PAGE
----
The federal government’s agriculture forecaster ABARES predicts production will reach almost $66 billion in 2020/21.
The latest figures, to be released at ABARES’ annual outlook conference on Tuesday, show the industry is defying the pandemic and seeing off the effects of consecutive poor seasons.
ABARES acting executive director Jared Greenville said it was forecast to be an excellent year for agriculture with an expected eight per cent lift in production value from last year.
“The rebound from drought has been exceptional – in terms of the three consecutive years of decline and the sheer scale of the turnaround,” he said.
Australia’s winter crop of 55.2 million tonnes – the second biggest on record – has underpinned the growth.
“Combined with favourable conditions and continued strong meat prices, the short-term outlook is very positive, with the average national farm income projected to increase by 18 per cent to $184,000 a farm,” Greenville said.
Lower livestock numbers as farmers rebuild herds and flocks will lead to less slaughter and meat production.
This is the main contributor to a four per cent fall in exports.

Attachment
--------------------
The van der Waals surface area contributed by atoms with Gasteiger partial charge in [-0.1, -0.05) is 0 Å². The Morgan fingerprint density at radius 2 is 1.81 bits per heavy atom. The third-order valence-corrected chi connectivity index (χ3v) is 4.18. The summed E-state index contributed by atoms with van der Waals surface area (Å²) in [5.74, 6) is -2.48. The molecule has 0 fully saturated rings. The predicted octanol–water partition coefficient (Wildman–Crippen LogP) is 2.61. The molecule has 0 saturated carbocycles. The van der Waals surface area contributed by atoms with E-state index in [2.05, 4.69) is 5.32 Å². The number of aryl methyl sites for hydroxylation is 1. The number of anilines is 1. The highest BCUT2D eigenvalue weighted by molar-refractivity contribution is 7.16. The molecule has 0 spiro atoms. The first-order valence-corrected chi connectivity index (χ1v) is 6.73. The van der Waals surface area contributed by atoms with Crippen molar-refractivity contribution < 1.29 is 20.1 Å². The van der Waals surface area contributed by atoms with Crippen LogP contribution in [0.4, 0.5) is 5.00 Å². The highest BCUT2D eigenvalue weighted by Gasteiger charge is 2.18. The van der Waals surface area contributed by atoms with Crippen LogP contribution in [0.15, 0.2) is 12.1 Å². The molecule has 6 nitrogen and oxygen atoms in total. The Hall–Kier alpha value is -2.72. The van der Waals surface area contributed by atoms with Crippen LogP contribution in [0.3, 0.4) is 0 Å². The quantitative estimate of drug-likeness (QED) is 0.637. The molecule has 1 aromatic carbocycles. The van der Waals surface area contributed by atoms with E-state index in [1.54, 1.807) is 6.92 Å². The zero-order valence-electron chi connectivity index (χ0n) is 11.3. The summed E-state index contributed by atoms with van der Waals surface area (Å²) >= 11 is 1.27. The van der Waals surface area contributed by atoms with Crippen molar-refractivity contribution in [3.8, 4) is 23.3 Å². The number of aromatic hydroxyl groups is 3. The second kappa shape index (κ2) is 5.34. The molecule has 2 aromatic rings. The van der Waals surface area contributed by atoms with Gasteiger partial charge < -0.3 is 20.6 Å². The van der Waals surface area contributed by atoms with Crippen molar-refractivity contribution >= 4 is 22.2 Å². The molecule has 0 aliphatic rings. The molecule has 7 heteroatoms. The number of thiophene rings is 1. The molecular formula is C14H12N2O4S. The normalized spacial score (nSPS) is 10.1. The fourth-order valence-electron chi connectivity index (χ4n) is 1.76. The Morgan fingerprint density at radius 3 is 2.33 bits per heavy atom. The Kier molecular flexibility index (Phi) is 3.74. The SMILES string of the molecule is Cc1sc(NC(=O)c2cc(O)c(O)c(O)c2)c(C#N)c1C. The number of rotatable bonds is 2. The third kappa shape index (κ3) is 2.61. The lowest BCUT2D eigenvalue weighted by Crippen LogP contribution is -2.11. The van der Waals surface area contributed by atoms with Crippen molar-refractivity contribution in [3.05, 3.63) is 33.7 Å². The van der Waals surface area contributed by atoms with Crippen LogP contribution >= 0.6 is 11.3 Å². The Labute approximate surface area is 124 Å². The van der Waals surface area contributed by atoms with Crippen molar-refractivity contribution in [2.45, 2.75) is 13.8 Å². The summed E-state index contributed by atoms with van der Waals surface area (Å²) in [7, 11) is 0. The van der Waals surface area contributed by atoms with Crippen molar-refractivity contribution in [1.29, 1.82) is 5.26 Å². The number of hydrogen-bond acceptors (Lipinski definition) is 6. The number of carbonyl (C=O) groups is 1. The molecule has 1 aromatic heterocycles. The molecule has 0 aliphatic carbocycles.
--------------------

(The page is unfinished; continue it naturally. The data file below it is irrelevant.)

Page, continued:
In 2021/22, overall production is forecast to fall slightly to $63.3 billion with cropping regions benefiting from residual soil moisture and replenished water storages.
In the medium term, the value is expected to remain above $60 billion.
While the industry has set a government-backed target of reaching $100 billion by 2030, Greenville said the longer term outlook was less clear.
“While the sector has demonstrated resilience and the ability to adapt to COVID-19, other challenges remain,” he said.
“Shifting trade, along with macroeconomic and production uncertainties, will provide the backdrop for what we expect to be a more difficult environment in which to grow production and trade value.”
He said population growth, urbanisation and middle-income growth would be positive forces for the sector.
“What will be important is creating the conditions to maximise the sector’s growth and contribution to the economy,” he said.
“Innovating and meeting consumer expectations around what we produce and how we do it, along with ensuring our export systems are efficient and reward producers for the quality of their product, will all be important in growing value in an uncertain future.”Jump to next article